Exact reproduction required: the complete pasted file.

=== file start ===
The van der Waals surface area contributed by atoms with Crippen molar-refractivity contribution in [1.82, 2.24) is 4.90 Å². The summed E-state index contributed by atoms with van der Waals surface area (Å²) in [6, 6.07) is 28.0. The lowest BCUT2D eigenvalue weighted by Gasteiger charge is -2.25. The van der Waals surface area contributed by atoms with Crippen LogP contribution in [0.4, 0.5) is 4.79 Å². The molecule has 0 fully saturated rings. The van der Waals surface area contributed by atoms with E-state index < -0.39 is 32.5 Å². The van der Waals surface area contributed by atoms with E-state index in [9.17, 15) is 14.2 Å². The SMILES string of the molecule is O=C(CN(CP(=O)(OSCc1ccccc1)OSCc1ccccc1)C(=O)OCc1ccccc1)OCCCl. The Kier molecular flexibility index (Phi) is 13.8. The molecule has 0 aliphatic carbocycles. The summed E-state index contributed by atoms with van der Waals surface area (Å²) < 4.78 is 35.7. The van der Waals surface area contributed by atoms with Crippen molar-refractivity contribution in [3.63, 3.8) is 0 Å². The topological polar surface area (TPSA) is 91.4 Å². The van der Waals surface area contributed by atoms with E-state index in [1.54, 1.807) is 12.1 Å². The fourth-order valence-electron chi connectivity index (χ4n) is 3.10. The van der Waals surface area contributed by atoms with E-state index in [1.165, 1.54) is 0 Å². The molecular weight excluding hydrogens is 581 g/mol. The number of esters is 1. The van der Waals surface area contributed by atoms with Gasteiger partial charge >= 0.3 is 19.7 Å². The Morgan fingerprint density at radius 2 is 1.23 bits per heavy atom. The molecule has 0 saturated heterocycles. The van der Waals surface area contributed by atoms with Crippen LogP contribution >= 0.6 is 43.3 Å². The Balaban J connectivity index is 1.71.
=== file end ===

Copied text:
The van der Waals surface area contributed by atoms with Crippen molar-refractivity contribution in [1.82, 2.24) is 4.90 Å². The summed E-state index contributed by atoms with van der Waals surface area (Å²) in [6, 6.07) is 28.0. The lowest BCUT2D eigenvalue weighted by Gasteiger charge is -2.25. The van der Waals surface area contributed by atoms with Crippen LogP contribution in [0.4, 0.5) is 4.79 Å². The molecule has 0 fully saturated rings. The van der Waals surface area contributed by atoms with E-state index < -0.39 is 32.5 Å². The van der Waals surface area contributed by atoms with E-state index in [9.17, 15) is 14.2 Å². The SMILES string of the molecule is O=C(CN(CP(=O)(OSCc1ccccc1)OSCc1ccccc1)C(=O)OCc1ccccc1)OCCCl. The Kier molecular flexibility index (Phi) is 13.8. The molecule has 0 aliphatic carbocycles. The summed E-state index contributed by atoms with van der Waals surface area (Å²) < 4.78 is 35.7. The van der Waals surface area contributed by atoms with Crippen molar-refractivity contribution in [3.63, 3.8) is 0 Å². The topological polar surface area (TPSA) is 91.4 Å². The van der Waals surface area contributed by atoms with E-state index in [1.54, 1.807) is 12.1 Å². The fourth-order valence-electron chi connectivity index (χ4n) is 3.10. The van der Waals surface area contributed by atoms with E-state index in [1.165, 1.54) is 0 Å². The molecular weight excluding hydrogens is 581 g/mol. The number of esters is 1. The van der Waals surface area contributed by atoms with Gasteiger partial charge >= 0.3 is 19.7 Å². The Morgan fingerprint density at radius 2 is 1.23 bits per heavy atom. The molecule has 0 saturated heterocycles. The van der Waals surface area contributed by atoms with Crippen LogP contribution >= 0.6 is 43.3 Å². The Balaban J connectivity index is 1.71.